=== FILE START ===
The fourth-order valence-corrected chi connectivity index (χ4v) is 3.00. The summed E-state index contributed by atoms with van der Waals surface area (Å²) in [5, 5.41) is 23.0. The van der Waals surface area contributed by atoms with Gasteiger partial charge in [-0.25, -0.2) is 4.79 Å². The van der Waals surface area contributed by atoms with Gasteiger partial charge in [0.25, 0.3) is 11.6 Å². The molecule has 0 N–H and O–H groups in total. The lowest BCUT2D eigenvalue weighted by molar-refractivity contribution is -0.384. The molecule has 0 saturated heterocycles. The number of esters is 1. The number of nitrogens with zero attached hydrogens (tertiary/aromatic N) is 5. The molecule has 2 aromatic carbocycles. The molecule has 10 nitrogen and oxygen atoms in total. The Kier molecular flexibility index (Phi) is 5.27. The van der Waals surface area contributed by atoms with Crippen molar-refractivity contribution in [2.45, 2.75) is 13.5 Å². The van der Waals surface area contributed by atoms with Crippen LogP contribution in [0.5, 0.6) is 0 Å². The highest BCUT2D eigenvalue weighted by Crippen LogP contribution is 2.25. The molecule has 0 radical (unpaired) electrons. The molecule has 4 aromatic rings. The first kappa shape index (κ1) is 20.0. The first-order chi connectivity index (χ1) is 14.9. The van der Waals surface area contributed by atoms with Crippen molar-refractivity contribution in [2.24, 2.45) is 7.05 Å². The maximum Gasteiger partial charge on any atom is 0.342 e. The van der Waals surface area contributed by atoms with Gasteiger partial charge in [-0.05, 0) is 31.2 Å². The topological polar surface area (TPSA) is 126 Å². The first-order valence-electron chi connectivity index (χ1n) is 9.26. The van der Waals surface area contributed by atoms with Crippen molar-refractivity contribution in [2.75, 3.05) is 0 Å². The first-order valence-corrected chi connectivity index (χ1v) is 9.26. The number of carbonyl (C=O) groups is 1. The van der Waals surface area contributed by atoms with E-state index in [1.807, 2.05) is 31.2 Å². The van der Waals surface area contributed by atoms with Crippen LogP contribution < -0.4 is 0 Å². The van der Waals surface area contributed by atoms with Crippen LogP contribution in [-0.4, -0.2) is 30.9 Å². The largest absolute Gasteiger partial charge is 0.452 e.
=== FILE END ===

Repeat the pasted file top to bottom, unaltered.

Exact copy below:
The fourth-order valence-corrected chi connectivity index (χ4v) is 3.00. The summed E-state index contributed by atoms with van der Waals surface area (Å²) in [5, 5.41) is 23.0. The van der Waals surface area contributed by atoms with Gasteiger partial charge in [-0.25, -0.2) is 4.79 Å². The van der Waals surface area contributed by atoms with Gasteiger partial charge in [0.25, 0.3) is 11.6 Å². The molecule has 0 N–H and O–H groups in total. The lowest BCUT2D eigenvalue weighted by molar-refractivity contribution is -0.384. The molecule has 0 saturated heterocycles. The number of esters is 1. The number of nitrogens with zero attached hydrogens (tertiary/aromatic N) is 5. The molecule has 2 aromatic carbocycles. The molecule has 10 nitrogen and oxygen atoms in total. The Kier molecular flexibility index (Phi) is 5.27. The van der Waals surface area contributed by atoms with Crippen molar-refractivity contribution in [2.45, 2.75) is 13.5 Å². The van der Waals surface area contributed by atoms with Crippen LogP contribution in [0.5, 0.6) is 0 Å². The highest BCUT2D eigenvalue weighted by Crippen LogP contribution is 2.25. The molecule has 0 radical (unpaired) electrons. The molecule has 4 aromatic rings. The first kappa shape index (κ1) is 20.0. The first-order chi connectivity index (χ1) is 14.9. The van der Waals surface area contributed by atoms with Crippen molar-refractivity contribution in [2.24, 2.45) is 7.05 Å². The maximum Gasteiger partial charge on any atom is 0.342 e. The van der Waals surface area contributed by atoms with Gasteiger partial charge in [-0.05, 0) is 31.2 Å². The topological polar surface area (TPSA) is 126 Å². The first-order valence-electron chi connectivity index (χ1n) is 9.26. The van der Waals surface area contributed by atoms with Crippen molar-refractivity contribution in [2.75, 3.05) is 0 Å². The first-order valence-corrected chi connectivity index (χ1v) is 9.26. The number of carbonyl (C=O) groups is 1. The van der Waals surface area contributed by atoms with E-state index in [1.807, 2.05) is 31.2 Å². The van der Waals surface area contributed by atoms with Crippen LogP contribution < -0.4 is 0 Å². The van der Waals surface area contributed by atoms with Crippen LogP contribution in [-0.4, -0.2) is 30.9 Å². The largest absolute Gasteiger partial charge is 0.452 e.